Hong Kong’s leader has called for a joint effort by authorities, the private sector and the public to ensure carers get enough support after two middle-aged brothers with mental disabilities were thought to have starved to death when their mother had to go into hospital.
“We also have community care teams to get to know different people in their areas and reach out to people who are hidden, but require help,” Lee said.
“Mutual help between neighbours is also very important. Residents should understand the needs of their neighbours.
“If they know about their neighbours’ situations, they should inform some members of the community, organisations providing services or the Social Welfare Department.”
“I hope that we can work together in all three areas.”
Lee was speaking as the government said on Monday it would launch a 24-hour hotline from Tuesday for carers to ask for help.
The Tung Wah Group of Hospitals has been commissioned to run the service, which will have 30 phone lines manned by qualified social workers.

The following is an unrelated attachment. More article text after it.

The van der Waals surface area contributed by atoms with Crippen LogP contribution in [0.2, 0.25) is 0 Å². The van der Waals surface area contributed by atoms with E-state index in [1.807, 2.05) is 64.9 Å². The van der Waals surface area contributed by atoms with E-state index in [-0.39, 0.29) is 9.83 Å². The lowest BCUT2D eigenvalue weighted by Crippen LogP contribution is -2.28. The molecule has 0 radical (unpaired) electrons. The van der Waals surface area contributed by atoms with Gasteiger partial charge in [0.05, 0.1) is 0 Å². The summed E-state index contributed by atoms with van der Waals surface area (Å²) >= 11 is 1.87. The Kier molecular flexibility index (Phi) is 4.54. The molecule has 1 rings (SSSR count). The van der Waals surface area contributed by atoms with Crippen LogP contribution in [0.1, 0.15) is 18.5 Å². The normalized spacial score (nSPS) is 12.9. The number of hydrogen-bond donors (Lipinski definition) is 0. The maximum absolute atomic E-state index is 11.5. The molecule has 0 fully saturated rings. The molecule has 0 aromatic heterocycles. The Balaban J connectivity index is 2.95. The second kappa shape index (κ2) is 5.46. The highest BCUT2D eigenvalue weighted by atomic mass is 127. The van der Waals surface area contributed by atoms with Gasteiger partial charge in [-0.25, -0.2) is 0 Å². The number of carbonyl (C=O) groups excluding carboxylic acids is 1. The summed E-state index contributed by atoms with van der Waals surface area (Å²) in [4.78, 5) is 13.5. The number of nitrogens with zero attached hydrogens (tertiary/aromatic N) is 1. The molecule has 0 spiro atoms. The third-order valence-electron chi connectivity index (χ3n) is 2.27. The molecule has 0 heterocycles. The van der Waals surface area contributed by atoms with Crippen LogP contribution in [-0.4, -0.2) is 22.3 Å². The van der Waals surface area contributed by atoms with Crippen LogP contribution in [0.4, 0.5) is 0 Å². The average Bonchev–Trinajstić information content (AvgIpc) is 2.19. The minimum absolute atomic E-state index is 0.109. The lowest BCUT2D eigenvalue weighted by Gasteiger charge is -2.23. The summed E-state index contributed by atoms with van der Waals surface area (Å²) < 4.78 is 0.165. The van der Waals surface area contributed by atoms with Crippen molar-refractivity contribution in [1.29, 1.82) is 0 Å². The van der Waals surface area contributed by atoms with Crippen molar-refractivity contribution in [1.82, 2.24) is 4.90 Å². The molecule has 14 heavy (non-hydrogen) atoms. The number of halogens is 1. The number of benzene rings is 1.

The bodies of the brothers, aged 53 and 55, were found in a 38th-floor flat at Sau Mau Ping Estate in Kowloon last Friday after officers were alerted to a strong smell coming from the home.
A source familiar with the case earlier told the Post that a preliminary examination suggested the pair had been dead for some time.
The insider said the brothers had attended regular medical check-ups until June last year.
The source added the two men increasingly depended on their mother’s care after that as their ability to look after themselves deteriorated.
Their mother was admitted to the hospital in May, and the two were left on their own at home.
A younger brother of the pair went to the flat on June 8, but they refused to open the door. The brother also attempted to contact the two by phone but was unsuccessful.
Officials earlier said records showed the family had not contacted any social services organisations or the Social Welfare Department for help.
“Other than providing adequate resources to non-government organisations, the authorities will utilise the coordination of service delivery among them and maintain communication with the welfare sector on the provision of information to those who seek help,” he said.
Lee added the Social Welfare Department had provided a variety of subsidies to carers and other help, including the 24-hour hotline, referrals for transport services and respite care.